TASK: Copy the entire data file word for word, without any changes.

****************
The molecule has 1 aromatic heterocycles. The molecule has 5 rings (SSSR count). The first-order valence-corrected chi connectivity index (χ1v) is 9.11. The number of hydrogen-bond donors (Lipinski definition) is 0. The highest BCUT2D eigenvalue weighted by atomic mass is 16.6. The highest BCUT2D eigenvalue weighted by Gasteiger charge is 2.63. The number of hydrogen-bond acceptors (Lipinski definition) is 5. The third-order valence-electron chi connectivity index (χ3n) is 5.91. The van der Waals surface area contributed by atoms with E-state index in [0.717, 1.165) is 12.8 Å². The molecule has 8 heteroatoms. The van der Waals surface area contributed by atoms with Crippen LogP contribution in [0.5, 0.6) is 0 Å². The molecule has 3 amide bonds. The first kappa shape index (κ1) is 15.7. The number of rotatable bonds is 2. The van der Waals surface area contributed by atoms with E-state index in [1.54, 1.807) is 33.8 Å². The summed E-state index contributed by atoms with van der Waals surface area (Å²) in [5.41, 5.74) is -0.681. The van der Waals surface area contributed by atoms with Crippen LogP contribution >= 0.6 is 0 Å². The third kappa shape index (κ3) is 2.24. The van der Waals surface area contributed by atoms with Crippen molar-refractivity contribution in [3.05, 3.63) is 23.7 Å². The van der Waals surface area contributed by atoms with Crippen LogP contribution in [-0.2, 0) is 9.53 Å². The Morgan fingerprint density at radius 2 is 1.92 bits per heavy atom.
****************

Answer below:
The molecule has 1 aromatic heterocycles. The molecule has 5 rings (SSSR count). The first-order valence-corrected chi connectivity index (χ1v) is 9.11. The number of hydrogen-bond donors (Lipinski definition) is 0. The highest BCUT2D eigenvalue weighted by atomic mass is 16.6. The highest BCUT2D eigenvalue weighted by Gasteiger charge is 2.63. The number of hydrogen-bond acceptors (Lipinski definition) is 5. The third-order valence-electron chi connectivity index (χ3n) is 5.91. The van der Waals surface area contributed by atoms with E-state index in [0.717, 1.165) is 12.8 Å². The molecule has 8 heteroatoms. The van der Waals surface area contributed by atoms with Crippen LogP contribution in [0.5, 0.6) is 0 Å². The molecule has 3 amide bonds. The first kappa shape index (κ1) is 15.7. The number of rotatable bonds is 2. The van der Waals surface area contributed by atoms with E-state index in [1.54, 1.807) is 33.8 Å². The summed E-state index contributed by atoms with van der Waals surface area (Å²) in [5.41, 5.74) is -0.681. The van der Waals surface area contributed by atoms with Crippen LogP contribution >= 0.6 is 0 Å². The third kappa shape index (κ3) is 2.24. The van der Waals surface area contributed by atoms with Crippen molar-refractivity contribution in [3.05, 3.63) is 23.7 Å². The van der Waals surface area contributed by atoms with Crippen LogP contribution in [-0.2, 0) is 9.53 Å². The Morgan fingerprint density at radius 2 is 1.92 bits per heavy atom.